In August 2010, the DePuy Orthopaedic division of Johnson & Johnson recalled the ASR XL Acetabular and Hip Resurfacing Systems due to a high failure rate compared to traditional hip implants. Patients fitted with the DePuy implants were advised to meet with their orthopedic surgeons to determine if they might require a hip “revision” or the replacement of their hip prosthesis.
The DePuy hip implants were touted by the company as the device that should be used in younger and active patients because the metal-on-metal design would have a longer life and the design would allow the patient to remain active.
Unfortunately, studies have shown that the metal-on-metal design of the hip implant caused cobalt and chromium ions, or metal artifacts, to be released into the patient’s tissue which caused a number of complications.
One complication is that metal released in a patient’s system can cause pseudo-tumors or granulomas. A granulomatous reaction can occur when immune cells called macrophages wall off foreign substances that the body is unable to eliminate. In the case of the metal-on-metal hip implants, the masses can form as an immune reaction to metal debris. These pseudo-tumors can also contain necrosis, or dead cells.
If a pseudo-tumor grows large, it can cause loosening of the hip joint and it can eat away at the bone.
What tests can determine the presence of a pseudo-tumor?
Doctors have several tests which they can use to determine what is causing a patient’s symptoms or to see how the hip implant is doing.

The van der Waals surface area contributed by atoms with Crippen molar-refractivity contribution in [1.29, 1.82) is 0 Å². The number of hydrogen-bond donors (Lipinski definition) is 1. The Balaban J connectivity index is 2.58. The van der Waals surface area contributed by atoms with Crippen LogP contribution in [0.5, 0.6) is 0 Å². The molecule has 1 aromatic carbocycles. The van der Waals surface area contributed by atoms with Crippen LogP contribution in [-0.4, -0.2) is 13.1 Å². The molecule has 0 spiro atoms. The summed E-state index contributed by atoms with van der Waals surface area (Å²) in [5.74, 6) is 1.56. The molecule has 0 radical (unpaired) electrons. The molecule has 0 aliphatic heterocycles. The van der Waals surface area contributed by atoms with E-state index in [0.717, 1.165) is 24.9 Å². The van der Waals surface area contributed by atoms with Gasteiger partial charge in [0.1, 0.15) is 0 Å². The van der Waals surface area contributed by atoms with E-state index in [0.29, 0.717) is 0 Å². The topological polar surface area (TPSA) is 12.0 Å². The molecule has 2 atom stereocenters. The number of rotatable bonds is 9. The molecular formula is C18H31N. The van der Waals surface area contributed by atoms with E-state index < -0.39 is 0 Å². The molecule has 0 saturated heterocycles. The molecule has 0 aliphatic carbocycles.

Sonograms is a diagnostic tool that is non-invasive and uses sound waves to generate an image that a medical profession can uses to assess and diagnose. It can be used to look at soft tissue masses and bone surfaces. It is often used as an initial screening tool as it is inexpensive and easy to perform.
Magnetic resonance imaging (MRI)
MRI’s can be costly exams but they are able to provide detailed visualizations of internal structures. They can show reactive masses such as pseudotumors because they can show contrast of the different soft tissues of the body.
A CT scan can also be a useful tool with its 3-D imaging to show pseudo-tumors. However, the MRI provides a greater contrast between the various soft tissue.
DePuy hip implant replacement patients are also advised to have a blood test which can determine whether there is an excess of metal in the bloodstream. Some patients with the DePuy hip implant have been found to have cobalt and chromium levels at more than 100 times a normal level. Metal at high levels is known to be a cancer causing agent.
This information is provided by Washington Injury Attorney blog, a service of The Farber Law Group. We represents patients throughout western Washington and the Pacific Northwest who have had their DePuy artificial hip recalled.
British orthopedics group estimates DePuy ASR hip implant failure may reach 49%
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